The book was out on the Washington Wizards already, prior to every game they played in the 2020-21 season, and they were the only ones who didn't know it.
Wizards GM Tommy Sheppard conducted 18 formal interviews and another eight over the phone, and in speaking with those 26 separate candidates — all interviewing for the Wizards head coaching vacancy — a pattern began to emerge. For the first time since Scott Brooks was hired in 2016, Sheppard was seeing a window into the outside world, what objective observers viewed as his team's biggest weaknesses. What he saw hurt him.
"Certainly I think everybody points to the defensive end, because that's just a lot more effort, a lot more repetitions, a lot more preparation," Sheppard told The Sports Junkies this week. "Those are controllables. It wasn't a talent issue; it's just getting people to get 'em in the right spots and get 'em comfortable. So I think everybody felt like, defensively, there can be immediate impact."
"Offensively, everybody really spoke to our efficiency equation and our lack of efficiency," he said. "We were number one in the league in pace, which is a great thing, but if our shot quality is bad and we don't necessarily get quality three-point shots up a game, you know, you're starting a game off down six-zip, sometimes nine-zip.
"And that was something I think that a lot more... when you're talking to assistant coaches particularly, who are charged during the season of really implementing an offensive package, a defensive package for their own teams. You know, the NBA has kind of gone the way of the NFL with coordinators. These guys were real familiar with how to, when we played them, 'Hey, this is how we're gonna beat the Wizards. This is what we need to do.'"
"And the theme was pretty common," he continued, "just make sure you get them early looks in the shot clock, they'll take bad shots; they don't get back to transition D; and if we keep at it, they are a team that will not necessarily front-run, but if you stay in it, towards the end of the game you should be in good shape."
"And that hurt me personally, because you think, well, we should be better than that, and that's kind of where we are moving forward," Sheppard said. "That's why we landed at it's time to hire a new staff and get a different outlook for the Wizards."
Confirming that the entire previous coaching staff under Brooks was let go, Sheppard added, "Yes, right now that is the case. There will be some people that may have some opportunities to interview with the new coach, but I think starting out with a clean slate is a good opportunity for everybody."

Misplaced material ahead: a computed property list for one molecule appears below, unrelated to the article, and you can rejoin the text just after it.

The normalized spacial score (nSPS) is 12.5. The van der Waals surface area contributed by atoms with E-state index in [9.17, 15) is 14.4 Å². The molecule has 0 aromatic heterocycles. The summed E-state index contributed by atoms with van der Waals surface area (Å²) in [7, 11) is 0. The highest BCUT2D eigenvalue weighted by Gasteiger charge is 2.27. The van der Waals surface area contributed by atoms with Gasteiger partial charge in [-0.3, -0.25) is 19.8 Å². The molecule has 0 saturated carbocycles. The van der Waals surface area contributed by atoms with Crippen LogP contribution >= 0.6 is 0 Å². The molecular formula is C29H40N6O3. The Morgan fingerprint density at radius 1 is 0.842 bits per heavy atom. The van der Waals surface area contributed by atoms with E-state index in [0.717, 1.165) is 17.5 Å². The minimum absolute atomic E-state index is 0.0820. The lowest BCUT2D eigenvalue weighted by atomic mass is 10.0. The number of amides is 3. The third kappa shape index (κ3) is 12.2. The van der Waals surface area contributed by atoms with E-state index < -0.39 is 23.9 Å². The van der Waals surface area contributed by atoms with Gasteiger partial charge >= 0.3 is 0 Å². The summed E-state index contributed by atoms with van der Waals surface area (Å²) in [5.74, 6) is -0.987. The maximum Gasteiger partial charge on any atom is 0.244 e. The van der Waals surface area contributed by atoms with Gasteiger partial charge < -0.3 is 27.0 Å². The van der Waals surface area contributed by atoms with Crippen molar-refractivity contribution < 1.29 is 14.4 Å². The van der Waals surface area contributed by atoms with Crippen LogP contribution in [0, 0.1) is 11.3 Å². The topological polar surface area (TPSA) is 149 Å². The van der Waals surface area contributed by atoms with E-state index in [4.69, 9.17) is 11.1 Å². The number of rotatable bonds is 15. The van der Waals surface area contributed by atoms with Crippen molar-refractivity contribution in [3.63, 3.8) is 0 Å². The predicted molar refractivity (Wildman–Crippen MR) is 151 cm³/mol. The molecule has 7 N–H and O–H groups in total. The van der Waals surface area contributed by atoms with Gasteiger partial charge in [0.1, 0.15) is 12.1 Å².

"We did 18 formal interviews. I did another eight over the phone just one-on-one with people that weren't really excited about getting their name out there, but definitely were interested in the job," Sheppard said detailing the process that led them to Wes Unseld Jr. "We had a ton of interest, and we really went about it pretty thoroughly, pretty thoughtfully, and where we arrived was at a fantastic young head coach that's just been putting in the time, doing everything he could possibly do."
"Not a self-promoter, but somebody that was ready for this job," he said. "You know, I can relate to that. I waited a long time to get the job as the GM. I think you just need the opportunity. What Wes has done in his career, not just when he was in Denver, but when he was in Orlando before that, Golden State before that, and certainly this time in Washington, he's been preparing for that moment his whole career."
Coming to Washington is a homecoming of Unseld Jr., a Towson, Md.-native who began his career with the Wizards as a scout in 1997, a job he held until 2005, when he was promoted to an assistant coach, a role he'd serve in under Eddie Jordan, Ed Tapscott and Flip Saunders before leaving for Golden State in 2011.
Sheppard, who's been with the Wizards since 2003, admits he had some catching up to do with Unseld because, despite working together previously for eight years, neither had gone out of their way to keep in touch. "We're pretty selfish people in the NBA," Sheppard said. "We're more concerned abo